Burnout is a psychological syndrome that develops after prolonged exposure to chronic stressors in the workplace. The prevalence of burnout across various helping professions averages between 6 & 11%, with rates over 20% reported in some contexts. The costs of burnout can be high both for the individual and the workplace. For the individual there can be longer term emotional difficulties such as anxiety and depression, increased physical illness, increased drug and/or alcohol use, work avoidance and overall questioning of career suitability. For the organisation, workplace burnout can result in increased staff dissatisfaction, unexpected leave, absenteeism, high staff turnover rates and ultimately higher training and employment costs. The ‘preservation of professionals’ through burnout prevention is a goal which benefits all. In this presentation I will outline the burnout syndrome in more detail as well as the risk factors for burnout development, both from an individual and organisational perspective. The implications of these risk factors for burnout prevention strategies will also discussed, again in terms of both individual and organisational interventions. Finally, the findings from some recent research into the levels and predictors of burnout in a group of Australian allied health professionals will be presented.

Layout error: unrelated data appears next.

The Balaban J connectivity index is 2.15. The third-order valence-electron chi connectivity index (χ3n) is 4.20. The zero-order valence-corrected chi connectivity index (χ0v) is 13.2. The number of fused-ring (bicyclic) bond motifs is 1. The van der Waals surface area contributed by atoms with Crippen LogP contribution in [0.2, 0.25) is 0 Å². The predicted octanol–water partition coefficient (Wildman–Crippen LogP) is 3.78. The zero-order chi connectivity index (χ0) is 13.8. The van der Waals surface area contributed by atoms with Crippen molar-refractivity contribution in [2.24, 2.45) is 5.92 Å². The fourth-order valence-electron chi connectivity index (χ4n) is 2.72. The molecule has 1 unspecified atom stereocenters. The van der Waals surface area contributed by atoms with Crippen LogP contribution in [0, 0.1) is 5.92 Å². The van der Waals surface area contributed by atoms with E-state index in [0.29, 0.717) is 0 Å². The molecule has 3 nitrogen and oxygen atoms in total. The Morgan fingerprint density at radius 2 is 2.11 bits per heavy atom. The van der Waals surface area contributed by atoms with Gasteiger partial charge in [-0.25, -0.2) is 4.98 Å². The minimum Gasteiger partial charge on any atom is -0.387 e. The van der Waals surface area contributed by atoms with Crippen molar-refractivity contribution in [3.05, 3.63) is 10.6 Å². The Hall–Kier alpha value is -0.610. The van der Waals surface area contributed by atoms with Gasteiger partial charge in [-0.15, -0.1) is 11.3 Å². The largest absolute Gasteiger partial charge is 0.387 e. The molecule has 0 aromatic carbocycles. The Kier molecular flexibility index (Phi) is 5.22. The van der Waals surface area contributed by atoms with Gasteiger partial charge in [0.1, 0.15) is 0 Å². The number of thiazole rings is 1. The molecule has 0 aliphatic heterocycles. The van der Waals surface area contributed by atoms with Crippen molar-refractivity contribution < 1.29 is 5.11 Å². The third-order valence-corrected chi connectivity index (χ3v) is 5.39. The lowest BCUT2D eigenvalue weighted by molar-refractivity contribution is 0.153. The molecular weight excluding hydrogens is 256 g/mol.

|Number of pages||1|
|Journal||Australian and New Zealand Journal of Obstetrics and Gynaecology|
|Issue number||Supplement S1|
|Publication status||Published - Sep 2007|
|Event||26th Annual Scientific Meeting of The Fertility Society of Australia - Hobart, Australia|
Duration: 9 Sep 2007 → 12 Sep 2007